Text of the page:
Insuring your triple net lease property is an important component of protecting your investment. While insurance is a known necessity for any type of property, there are some added complexities to commercial buildings that you need to understand so you can properly negotiate your tenant contracts and avoid the profit-stealing scenario of learning you’re not covered for something that’s happened to or on your property, only after the fact.
This post will help you understand more about 2 common triple net insurance policies:
- Property and Casualty Insurance
- Commercial General Liability Insurance
We will also explore what each policy covers (and what it doesn’t), and who’s responsible for the premiums.
Property and Casualty Insurance
Property and casualty insurance protects your triple net property from “perils” brought about due to:
- Smoke Damage
- Other Disasters
What’s not covered in most property and casualty insurance policies?
The “other disasters” is where limitations will typically apply to your insurance coverage. Most property and casualty insurance policies do not cover floods (natural or otherwise), earthquake damage, or damages brought about by riots or pollution.
However, if your property is located in a flood plain, you can often obtain some level of protection with an insurance plan specifically for flooding. Likewise, if your triple net property is in a region with high seismic activity, you can obtain protection through federal programs to safeguard against earthquake damages as well. These policies, though, would be separate and in addition to your property and casualty insurance.
What parts of your property are (and aren’t) covered?
Another aspect of property and casualty insurance that you need to account for is exactly which parts of your building are covered in the policy. Typically, the following parts of the building are included in property and casualty coverage:
- Interior Walls
- Exterior Walls
- Parking Structures
However, there are parts of your building and structure that are not generally covered in this type of policy (but can be covered in a separate, additional policy), including:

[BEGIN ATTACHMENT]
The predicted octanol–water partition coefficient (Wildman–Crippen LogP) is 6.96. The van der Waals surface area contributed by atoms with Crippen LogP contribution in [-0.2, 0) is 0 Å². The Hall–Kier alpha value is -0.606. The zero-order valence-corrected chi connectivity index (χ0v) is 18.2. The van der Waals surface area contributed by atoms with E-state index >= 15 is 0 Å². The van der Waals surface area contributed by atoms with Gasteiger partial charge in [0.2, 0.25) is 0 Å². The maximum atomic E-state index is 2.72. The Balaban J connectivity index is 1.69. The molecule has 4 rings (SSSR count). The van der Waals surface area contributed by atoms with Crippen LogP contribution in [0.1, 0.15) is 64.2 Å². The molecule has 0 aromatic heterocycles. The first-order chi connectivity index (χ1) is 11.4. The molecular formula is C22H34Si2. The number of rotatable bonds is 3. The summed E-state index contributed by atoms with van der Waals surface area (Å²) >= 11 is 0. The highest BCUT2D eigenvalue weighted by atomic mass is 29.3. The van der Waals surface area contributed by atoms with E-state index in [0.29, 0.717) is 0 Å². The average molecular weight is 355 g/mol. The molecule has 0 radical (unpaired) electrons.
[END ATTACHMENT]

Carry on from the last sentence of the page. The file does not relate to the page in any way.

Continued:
- Heating/Cooling System
- Other Vital Systems
- Monetary Losses (such as lost rent payments for the landowner or business income as the tenant)
Commercial General Liability (CGL) Insurance
Accidents happen, and it’s prudent to have CGL insurance in place on your commercial property to protect yourself and your tenants in the event that someone is injured on your property or items or equipment belonging to someone else suffer damage while on your premises.
This type of policy is structured to protect the property owner and the tenant in claims made by other and will provide you with representation and settlement funds should an injury or accident damaging another’s property occur on site.
What’s not covered in a CGL policy?
- Damages to items or equipment that are your (or your tenant’s) responsibility, such as rented equipment
- Intended damages to items while on your property (or inaction leading to a damage)
Property Owner Vs. Tenant: Who Pays for Commercial Real Estate Insurance Policies?
So, who’s ultimately responsible for insuring different aspects of a triple net property?
The truth is, it depends.
There’s no hard-and-fast rule that dictates what insurance premiums property owners and tenants are required to cover and pay each year. This is because each unique deal will be the result of a negotiation between the landowner and the tenant. Sometimes, in CGL policies for example, both the parties will be named on the policy even if only one is responsible for the premium.
The decision of who pays what in triple net property insurance is really up to what’s negotiated. Even in joint policies, the property owner and/or the tenant may also need additional policies to cover their personal interests in the building or business.
There are a lot of different options and variations in commercial real estate insurance and working with an expert who knows the ins and outs of the policies is your best bet anytime you’re looking at moving forward on an investment property. They can help you make sure your investment is not only properly insured, but that premium payments are fairly allocated as well.
Sands Investment Group has proven expertise in triple net property deals, and we can advise you on the different insurance policies you need in place to protect your investment from damage and lawsuits in the long-term.
Want to learn more about NNN properties for sale and speak with an industry expert about current commercial investment opportunities? Get in touch with an expert today by calling 844.4.SIG.NNN or sending us an email at info@SIGnnn.com.